My second car was a VW Bus bought cheap in Karlsruhe, Germany. We toured all of Europe through three winter months in that vehicle. It took us up the Alps, along the Italian coast, through Spanish valleys, and across the Channel—well almost. We sold it in Stuttgart for more than we had paid for it, and I used the profit to put a deposit on my first house.

In Germany we visited castles and churches. Not one single mine did we see. I perceived how much I missed as I browsed through the November issue of the Engineering and Mining Journal (E&MJ) and their special report on German Mining Technology.

Of course Germany has always been a powerhouse of technology—witness my old VW bus and the two Beetles and the Fox I subsequently purchased. Their equipment is almost high art: so clean of line, so “form follow function” perfect, and I am pretty sure the quality is the highest.

The size of the German mining equipment industry is amazing. Two statistics:

  • “The German mining equipment industry comprises about 120 mainly medium-sized companies employing approximately 16,000 people and earning revenues of around E2 billion. Two thirds of these revenues come from exports.”
  • “About 50 mostly medium-sized German companies are leaders in the processing of minerals, particularly sand, gravel and industrial minerals and of course coal. The industry employs about 10,000 people and produces mineral processing equipment worth E700 million annually with exports accounting for 75% of sales.”

In the same copy of E&MJ is their 2007 Buyers Guide listing more than 1,000 companies that provide equipment and services to mines and mills worldwide.

Being an inveterate collector of arcane statistics I turned to the InfoMine Suppliers section. I found out that I could not find out how many suppliers are listed. I did establish that 277 German suppliers are listed. Don’t ask me how to account for the difference between E&MJ’s 120 companies and InfoMine’s 277 in Germany. I suppose it all depends on how you define a German company supplying the mining industry. Is it a company headquartered in Germany, making its product in Germany? Is it a USA company selling in Germany? Is it a company with an address in Germany, but selling internationally—flag of convenience?

I did establish that the InfoMine Suppliers database has 4,200 suppliers to the mining industry in the USA. That is a lot more than E&MJ. Why do they exclude the unlucky 3,000 plus? Or why does InfoMine include 3,000 more?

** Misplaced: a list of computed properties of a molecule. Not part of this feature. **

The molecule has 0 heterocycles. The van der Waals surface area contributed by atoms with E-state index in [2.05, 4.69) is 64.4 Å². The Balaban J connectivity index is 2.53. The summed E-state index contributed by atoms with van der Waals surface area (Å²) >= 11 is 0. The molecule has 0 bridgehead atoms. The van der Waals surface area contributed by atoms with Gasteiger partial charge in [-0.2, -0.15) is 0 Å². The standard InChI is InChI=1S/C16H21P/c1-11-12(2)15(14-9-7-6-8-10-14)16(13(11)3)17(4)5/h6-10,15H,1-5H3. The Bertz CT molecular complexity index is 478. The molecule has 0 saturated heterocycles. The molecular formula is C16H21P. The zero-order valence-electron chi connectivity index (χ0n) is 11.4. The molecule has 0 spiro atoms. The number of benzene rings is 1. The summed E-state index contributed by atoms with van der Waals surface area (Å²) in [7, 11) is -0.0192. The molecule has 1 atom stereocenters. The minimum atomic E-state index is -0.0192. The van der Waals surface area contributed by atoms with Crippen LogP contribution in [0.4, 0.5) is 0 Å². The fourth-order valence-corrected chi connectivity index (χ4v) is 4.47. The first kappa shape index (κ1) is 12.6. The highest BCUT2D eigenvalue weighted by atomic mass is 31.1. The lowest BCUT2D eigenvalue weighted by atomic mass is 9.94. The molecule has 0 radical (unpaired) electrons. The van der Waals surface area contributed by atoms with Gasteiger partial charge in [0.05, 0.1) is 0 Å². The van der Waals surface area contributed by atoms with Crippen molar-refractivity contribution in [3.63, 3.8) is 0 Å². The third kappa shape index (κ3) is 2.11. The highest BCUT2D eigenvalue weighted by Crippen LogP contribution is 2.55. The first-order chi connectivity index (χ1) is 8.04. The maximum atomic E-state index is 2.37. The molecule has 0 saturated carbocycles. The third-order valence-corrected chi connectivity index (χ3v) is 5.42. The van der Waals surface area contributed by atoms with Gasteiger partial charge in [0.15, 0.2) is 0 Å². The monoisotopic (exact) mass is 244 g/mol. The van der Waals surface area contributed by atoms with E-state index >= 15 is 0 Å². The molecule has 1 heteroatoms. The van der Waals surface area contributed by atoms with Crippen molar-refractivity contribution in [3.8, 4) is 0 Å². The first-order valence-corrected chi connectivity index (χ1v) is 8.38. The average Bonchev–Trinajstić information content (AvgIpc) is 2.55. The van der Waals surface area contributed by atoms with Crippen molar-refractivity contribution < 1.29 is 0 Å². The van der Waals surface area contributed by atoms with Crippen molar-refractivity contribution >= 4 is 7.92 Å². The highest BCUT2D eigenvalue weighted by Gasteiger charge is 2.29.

In Canada there is the 2006/2007 CAMESE Compendium of Canadian Mining Suppliers. There seem to be 250 of these listed in the volume that landed on my desk. InfoMine has 2,597. Now that is a big difference. Maybe we just list them all, whereas CAMESE lists members only. Kind of like Canadian radio: Canada content over musical interest.

After briefly discussing this with the manager of InfoMine’s Buyer’s Guide, Greg Fenrick, it became clear why there appears to be discrepancies. “The goals of InfoMine’s Buyer’s Guide is to be as comprehensive as possible, meaning that supplier listings are not only added by InfoMine staff, but also by suppliers themselves, using our online form” This means that if a supplier has a product or service to offer the mining industry, they can submit it for approval. Before a supplier listing is made live, it is reviewed to determine if they service the mining industry. This requires a visit to their website to confirm that the supplier has submitted the corporate office as the primary address. If necessary, corrections are made and additional offices are added. A total of ten offices are added focusing on the largest mining countries. It is this policy of listing other supplier offices that likely explains the discrepancies in the number of suppliers in each country between different directories.

For now these questions will just have to get in line behind all the other profound philosophical issues the crowd my brain. The only observation I can leave you with is this: Next time you need a supplier to your mine, take a look at more than one directory, compendium, buyers guide, or whatever you choose to call it. It is philosophically improbably any one is perfect.